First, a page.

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Larix laricina - (Du Roi.)K.Koch.
                 
Common Name Tamarack, Hackmatack, American Larch
Family Pinaceae
USDA hardiness 2-5
Known Hazards Sawdust from the wood has been known to cause dermatitis in some people[222].
Habitats Often forming pure forests in the south of its range in swamps and wet soils[43, 82, 222], sometimes also on dry plateau or slopes in the north of its range[82, 226].
Range Northern N. America - Alaska to Labrador, south to West Virginia.
Edibility Rating  
Other Uses  
Weed Potential No
Medicinal Rating  
Care
Fully Hardy Moist Soil Wet Soil Full sun

Summary
Bloom Color: Red, Yellow. Main Bloom Time: Early spring, Late spring, Mid spring.Form: Pyramidal.

Larix laricina Tamarack, Hackmatack, American Larch


http://www.fs.fed.us/
Larix laricina Tamarack, Hackmatack, American Larch
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Physical Characteristics
 icon of manicon of lolypop
Larix laricina is a deciduous Tree growing to 18 m (59ft 1in) at a medium rate.
It is hardy to zone (UK) 2 and is not frost tender. It is in flower from Mar to April, and the seeds ripen in October. The flowers are monoecious (individual flowers are either male or female, but both sexes can be found on the same plant) and are pollinated by Wind.Suitable for: light (sandy) and medium (loamy) soils, prefers well-drained soil and can grow in nutritionally poor soil. Suitable pH: acid, neutral and basic (alkaline) soils. It cannot grow in the shade. It prefers moist or wet soil. The plant can tolerates strong winds but not maritime exposure.

Synonyms
L. americana.

Habitats
Woodland Garden Canopy; Bog Garden;
Edible Uses
Edible Parts: Leaves.
Edible Uses: Tea.

The young shoots are used as an emergency food[177]. A tea is made from the roots[161]. A tea is made from the branches and needles[257].
Medicinal Uses


Plants For A Future can not take any responsibility for any adverse effects from the use of plants. Always seek advice from a professional before using a plant medicinally.

Alterative;  Astringent;  Disinfectant;  Diuretic;  Expectorant;  Laxative;  Poultice;  Salve;  
Tonic.

Tamarack was employed medicinally by a number of native North American Indian tribes who used it to treat a variety of complaints[257]. It is little used in modern herbalism. A tea made from the bark is alterative, diuretic, laxative and tonic[4, 222]. It is used in the treatment of jaundice, anaemia, rheumatism, colds and skin ailments[222, 257]. It is gargled in the treatment of sore throats and applied as a poultice to sores, swellings and burns[222, 257]. A tea made from the leaves is astringent[4, 222]. It is used in the treatment of piles, diarrhoea etc[222]. An infusion of the buds and bark is used as an expectorant[257]. The needles and inner bark are disinfectant and laxative[257]. A tea is used in the treatment of coughs[257]. A poultice made from the warm, boiled inner bark is applied to wounds to draw out infections, to burns, frostbite and deep cuts[257]. The resin is chewed as a cure for indigestion[222]. It has also been used in the treatment of kidney and lung disorders, and as a dressing for ulcers and burns[226].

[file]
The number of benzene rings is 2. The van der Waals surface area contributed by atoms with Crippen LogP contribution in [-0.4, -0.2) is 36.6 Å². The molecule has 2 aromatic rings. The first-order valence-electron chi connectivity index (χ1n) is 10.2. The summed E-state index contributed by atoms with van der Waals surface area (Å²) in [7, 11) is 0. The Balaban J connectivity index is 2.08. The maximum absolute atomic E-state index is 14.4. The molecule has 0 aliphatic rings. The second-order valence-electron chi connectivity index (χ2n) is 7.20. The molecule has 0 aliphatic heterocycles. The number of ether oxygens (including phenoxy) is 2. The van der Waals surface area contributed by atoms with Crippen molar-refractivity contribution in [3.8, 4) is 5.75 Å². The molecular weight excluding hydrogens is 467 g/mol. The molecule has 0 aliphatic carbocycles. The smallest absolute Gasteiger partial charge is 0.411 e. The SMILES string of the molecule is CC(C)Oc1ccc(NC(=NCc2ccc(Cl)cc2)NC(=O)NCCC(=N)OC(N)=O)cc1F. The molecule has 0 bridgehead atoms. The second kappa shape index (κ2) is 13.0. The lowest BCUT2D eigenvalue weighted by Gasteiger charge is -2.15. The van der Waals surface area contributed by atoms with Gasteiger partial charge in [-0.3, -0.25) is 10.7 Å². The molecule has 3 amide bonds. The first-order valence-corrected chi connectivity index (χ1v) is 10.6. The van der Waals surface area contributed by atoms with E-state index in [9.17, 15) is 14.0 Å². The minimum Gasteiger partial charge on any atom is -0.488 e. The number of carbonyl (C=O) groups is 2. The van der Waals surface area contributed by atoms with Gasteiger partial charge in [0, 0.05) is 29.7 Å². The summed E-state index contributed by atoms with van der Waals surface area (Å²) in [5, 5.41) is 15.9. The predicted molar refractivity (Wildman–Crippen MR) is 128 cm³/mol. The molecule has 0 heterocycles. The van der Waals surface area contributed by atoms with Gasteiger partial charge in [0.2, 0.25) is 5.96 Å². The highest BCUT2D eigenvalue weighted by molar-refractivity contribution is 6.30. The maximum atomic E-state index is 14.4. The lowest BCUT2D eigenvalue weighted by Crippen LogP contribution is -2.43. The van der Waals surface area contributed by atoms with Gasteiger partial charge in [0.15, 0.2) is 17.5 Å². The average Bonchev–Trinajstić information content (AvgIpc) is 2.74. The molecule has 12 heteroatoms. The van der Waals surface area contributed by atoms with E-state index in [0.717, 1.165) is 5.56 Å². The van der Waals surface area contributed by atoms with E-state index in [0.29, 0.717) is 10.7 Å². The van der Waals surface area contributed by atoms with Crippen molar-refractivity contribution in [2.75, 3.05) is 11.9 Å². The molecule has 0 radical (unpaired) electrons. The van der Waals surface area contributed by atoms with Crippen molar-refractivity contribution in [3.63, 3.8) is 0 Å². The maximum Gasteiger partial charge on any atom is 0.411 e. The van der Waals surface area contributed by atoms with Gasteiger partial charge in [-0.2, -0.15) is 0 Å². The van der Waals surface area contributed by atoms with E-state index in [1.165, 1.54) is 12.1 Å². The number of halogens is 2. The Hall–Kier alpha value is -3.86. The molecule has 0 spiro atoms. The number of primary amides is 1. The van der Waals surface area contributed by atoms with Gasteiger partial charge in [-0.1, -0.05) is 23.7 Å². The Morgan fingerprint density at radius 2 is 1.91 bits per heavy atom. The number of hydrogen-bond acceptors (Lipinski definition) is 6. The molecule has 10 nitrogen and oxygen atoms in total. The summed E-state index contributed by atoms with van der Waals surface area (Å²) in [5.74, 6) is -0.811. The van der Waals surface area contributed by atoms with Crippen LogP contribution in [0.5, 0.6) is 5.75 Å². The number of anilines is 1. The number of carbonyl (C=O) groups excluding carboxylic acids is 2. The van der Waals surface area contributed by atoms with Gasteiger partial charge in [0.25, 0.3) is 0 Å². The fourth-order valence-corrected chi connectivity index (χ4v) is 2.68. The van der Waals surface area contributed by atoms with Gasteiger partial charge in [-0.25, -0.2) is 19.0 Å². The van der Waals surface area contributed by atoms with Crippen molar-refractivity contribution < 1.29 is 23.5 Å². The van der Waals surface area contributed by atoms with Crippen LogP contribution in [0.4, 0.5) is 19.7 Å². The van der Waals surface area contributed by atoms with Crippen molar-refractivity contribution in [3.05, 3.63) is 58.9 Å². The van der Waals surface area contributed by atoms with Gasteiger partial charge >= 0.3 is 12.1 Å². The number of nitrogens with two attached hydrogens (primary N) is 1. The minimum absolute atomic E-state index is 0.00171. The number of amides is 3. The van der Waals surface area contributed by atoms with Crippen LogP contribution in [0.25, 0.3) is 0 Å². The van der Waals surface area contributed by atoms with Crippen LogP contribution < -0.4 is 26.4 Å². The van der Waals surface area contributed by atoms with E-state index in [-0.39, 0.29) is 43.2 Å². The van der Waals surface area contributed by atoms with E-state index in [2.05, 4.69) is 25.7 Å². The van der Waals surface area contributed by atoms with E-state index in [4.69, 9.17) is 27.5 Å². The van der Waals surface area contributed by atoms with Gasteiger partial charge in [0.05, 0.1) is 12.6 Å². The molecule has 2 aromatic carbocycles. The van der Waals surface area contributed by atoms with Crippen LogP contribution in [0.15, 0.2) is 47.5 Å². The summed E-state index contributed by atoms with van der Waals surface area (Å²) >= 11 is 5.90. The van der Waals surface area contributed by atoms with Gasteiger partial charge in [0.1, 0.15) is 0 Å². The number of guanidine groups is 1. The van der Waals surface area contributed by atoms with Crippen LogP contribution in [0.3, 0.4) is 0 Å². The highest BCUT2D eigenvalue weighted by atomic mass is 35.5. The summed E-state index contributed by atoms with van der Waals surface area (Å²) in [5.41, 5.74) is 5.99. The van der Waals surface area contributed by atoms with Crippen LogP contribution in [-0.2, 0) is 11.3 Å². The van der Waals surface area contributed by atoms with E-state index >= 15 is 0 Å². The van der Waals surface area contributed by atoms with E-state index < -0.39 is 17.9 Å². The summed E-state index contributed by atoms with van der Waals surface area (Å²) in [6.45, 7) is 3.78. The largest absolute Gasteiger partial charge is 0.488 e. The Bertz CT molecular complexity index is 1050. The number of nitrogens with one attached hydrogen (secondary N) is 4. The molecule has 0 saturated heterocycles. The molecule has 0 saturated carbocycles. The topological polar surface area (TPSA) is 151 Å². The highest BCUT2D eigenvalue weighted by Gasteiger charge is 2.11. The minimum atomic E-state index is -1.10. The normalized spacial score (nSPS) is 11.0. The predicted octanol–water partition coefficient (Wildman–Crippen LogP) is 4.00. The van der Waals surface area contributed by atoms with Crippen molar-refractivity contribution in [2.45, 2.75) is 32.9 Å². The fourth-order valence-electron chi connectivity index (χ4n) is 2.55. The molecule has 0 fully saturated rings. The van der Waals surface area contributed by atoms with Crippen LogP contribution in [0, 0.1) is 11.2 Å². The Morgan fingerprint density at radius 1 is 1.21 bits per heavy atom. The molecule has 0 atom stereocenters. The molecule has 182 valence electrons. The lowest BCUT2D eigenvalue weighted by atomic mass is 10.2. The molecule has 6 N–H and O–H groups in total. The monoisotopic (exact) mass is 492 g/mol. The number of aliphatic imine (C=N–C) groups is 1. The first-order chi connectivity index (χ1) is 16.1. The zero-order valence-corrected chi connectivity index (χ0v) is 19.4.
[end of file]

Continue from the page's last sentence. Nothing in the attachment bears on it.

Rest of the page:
Other Uses
Disinfectant;  Fibre;  Resin;  Tannin;  Wood.

Resin is extracted by tapping the trunk. It is obtained from near the centre of the trunk[171], one properly made borehole can be used for 20 - 30 years[64]. The resin has a wide range of uses including wood preservatives, medicinal etc. The hole is made in the spring and the resin extracted in the autumn[64]. The roots have been used as a sewing material in canoes and to make durable bags[257]. The bark contains tannin[229]. Wood - very strong, heavy, hard, durable even in water. It weighs 39lb per cubic foot and is used for telegraph poles, fence posts etc[46, 61, 171, 226, 235]. The roots are often curved by as much as 90° and are used by builders of small ships[226].